Posts Tagged household management
Many of us in the “western” world take electricity for granted – it is just there, at the flick of a switch. However, in this country, we are rapidly beginning to understand the relationship which the less developed parts of the world have with it.
For starters – it is “normal” for us to have power cuts if the weather is bad. In many places in Greece, the power is transported on overhead lines; this is a mountainous country and it is totally impractical to install underground cables. We understand, therefore, that the weather can cause problems. In our local area, the engineers from the electricity company work wonders to restore power as fast as possible after there has been a cut. Even last winter, when storms went on for days, they were out there sorting out the lines.
What is “new” is the fact that, for many people now, cuts are nothing to do with the weather. The cost of electricity has risen hugely, as this article shows, and more and more are being cut off because they can’t pay their bills.
Every winter, more and more people are finding that their electricity bills are completely unaffordable. Central heating oil costs have risen sharply as well, so many have cut back on that as well. The “old” way of heating homes (wood burning stoves) is making a comeback, causing smog in the cities, as people burn anything they can find – not just seasoned olive logs, which is what we are fortunate enough to have for nothing.
Electricity charges here are on a sliding scale – the more you use the higher the charge per unit, and all the sundry charges are linked to consumption by a series of complicated multipliers. Summer isn’t any better than winter, as aircon use eats electricity. This has been a cold winter, especially in northern Greece, so there have been some frightening bills. Our own latest one was fairly scary, as I’ve been using the tumble dryer more, due to a cold, wet spell, and we use the aircon fan to distribute the heat from our wood burner better. I’m now reading the meter every week, to see just how much we are using and to try to find further ways to cut back, and keep below the threshold at which the price per unit goes up!
I’m now off to defrost the freezer to make sure that works efficiently.
One of the things which I enjoy most about living here is the sense of exploration which is entailed in the simplest of daily tasks. When we first arrived “permanently” it was necessary to get to grips with shopping for boring stuff (like cleaning materials) rather than just the type of thing I’d bought when we’d been here on holiday.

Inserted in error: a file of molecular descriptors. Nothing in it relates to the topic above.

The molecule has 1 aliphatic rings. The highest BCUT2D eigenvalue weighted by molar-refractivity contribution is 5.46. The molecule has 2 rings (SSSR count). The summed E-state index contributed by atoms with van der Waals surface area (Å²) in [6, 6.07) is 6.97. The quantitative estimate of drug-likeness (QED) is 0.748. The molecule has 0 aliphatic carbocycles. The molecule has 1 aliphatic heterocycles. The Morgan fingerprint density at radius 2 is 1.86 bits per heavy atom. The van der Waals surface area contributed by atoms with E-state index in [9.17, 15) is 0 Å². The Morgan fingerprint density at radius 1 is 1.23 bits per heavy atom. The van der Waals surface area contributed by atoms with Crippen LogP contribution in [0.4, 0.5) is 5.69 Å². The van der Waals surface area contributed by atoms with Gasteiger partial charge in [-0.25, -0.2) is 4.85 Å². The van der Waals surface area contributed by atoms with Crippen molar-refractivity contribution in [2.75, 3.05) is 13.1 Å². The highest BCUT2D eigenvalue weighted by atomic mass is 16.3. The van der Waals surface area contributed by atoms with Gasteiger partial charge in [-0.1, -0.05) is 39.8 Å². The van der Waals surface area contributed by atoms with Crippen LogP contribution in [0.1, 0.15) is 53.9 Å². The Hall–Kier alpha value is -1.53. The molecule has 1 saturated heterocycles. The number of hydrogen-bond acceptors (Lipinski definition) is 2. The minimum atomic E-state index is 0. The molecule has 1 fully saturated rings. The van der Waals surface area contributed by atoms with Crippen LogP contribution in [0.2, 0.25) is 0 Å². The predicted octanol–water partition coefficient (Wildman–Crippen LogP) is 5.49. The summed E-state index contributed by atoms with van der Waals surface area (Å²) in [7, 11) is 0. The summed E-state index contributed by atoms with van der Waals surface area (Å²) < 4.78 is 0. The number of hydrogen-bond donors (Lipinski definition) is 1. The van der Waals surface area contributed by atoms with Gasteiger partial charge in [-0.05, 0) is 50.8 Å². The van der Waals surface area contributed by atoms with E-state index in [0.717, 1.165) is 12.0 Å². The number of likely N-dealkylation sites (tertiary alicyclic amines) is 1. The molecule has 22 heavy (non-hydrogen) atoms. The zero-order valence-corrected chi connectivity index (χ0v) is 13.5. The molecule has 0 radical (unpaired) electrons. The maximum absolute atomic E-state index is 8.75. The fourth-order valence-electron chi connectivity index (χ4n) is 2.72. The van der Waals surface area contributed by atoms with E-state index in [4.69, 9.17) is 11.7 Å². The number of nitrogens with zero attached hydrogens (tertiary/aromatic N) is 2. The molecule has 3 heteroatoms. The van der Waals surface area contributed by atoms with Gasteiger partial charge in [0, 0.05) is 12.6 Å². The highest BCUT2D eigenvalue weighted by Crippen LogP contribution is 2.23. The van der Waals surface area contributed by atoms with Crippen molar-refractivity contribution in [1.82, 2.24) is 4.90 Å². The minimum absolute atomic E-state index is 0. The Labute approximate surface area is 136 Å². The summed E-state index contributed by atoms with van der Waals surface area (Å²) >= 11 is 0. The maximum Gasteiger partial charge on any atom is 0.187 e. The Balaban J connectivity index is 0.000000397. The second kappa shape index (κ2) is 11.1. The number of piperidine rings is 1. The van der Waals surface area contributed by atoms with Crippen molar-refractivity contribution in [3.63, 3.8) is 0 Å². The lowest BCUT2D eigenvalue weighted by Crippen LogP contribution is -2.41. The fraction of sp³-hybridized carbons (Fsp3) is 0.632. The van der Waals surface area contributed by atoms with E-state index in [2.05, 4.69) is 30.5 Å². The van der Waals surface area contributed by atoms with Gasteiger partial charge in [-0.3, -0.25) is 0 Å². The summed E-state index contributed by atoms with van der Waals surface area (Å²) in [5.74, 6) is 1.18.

Most language guides tend not to give you the Greek words for cleaning products – tourists & business people generally don’t need to buy this stuff. Some serious supermarket exploration has taught me what is what, of course, but I’m still fazed by the fact that there are some products which seem to be totally unavailable or which cost the earth. For instance – why are soft toilet rolls so expensive? Most people are aware of the problems with the drains here, and that you should put used paper in a bin, rather than down the loo, but this shouldn’t have a bearing on the cost of the stuff, surely. Kitchen paper is a mystery, too. Either dirt cheap, in huge rolls, and useless for any task involving water, or horribly expensive and effective. Nothing in between.
Washing powder/liquid – I’ve found that Lidl’s “own brand” stuff is fine – if a bit highly scented for my liking, and around half the price of “branded” things.
Given the economic situation, I’ve decided that this is one area where I can beat “them” at their own game. I bitterly resent spending my hard earned cash on cleaning materials, with 23% VAT added, so I’m making my own where and when I can. The simple solution and wonder product is vinegar which will, it seems, clean virtually anything – either on its own, or with other ingredients added. Malt vinegar isn’t available here, but wine vinegar is plenty cheap enough – 75c for a litre. I use it neat for cleaning windows & other shiny surfaces. I steep zest from a kilo of lemons in 1 litre of vinegar for 2 weeks. Remove the lemon peel & decant the liquid. This can be used in a spray bottle as an all purpose cleaner – great on the mould which is ever present in Greek houses at this time of year – or diluted for larger tasks, like washing floors.
My favourite discovery, though, is using a half & half mix of this liquid & olive oil as furniture polish. Pour a small quantity of each into a jam jar & shake (like vinaigrette)! Apply very sparingly, allow to dry for about 10 minutes, then buff with a clean cloth. Best to make in very small quantities as you need it. I normally use either one teaspoon of each ingredient (for a small piece of furniture) or a tablespoon for something larger. You can soon gauge how much you will need. The end result is beautifully shined furniture, a pleasant fresh (rather than artificial) smell, at a cost of virtually nothing!
The olive oil comes from these trees!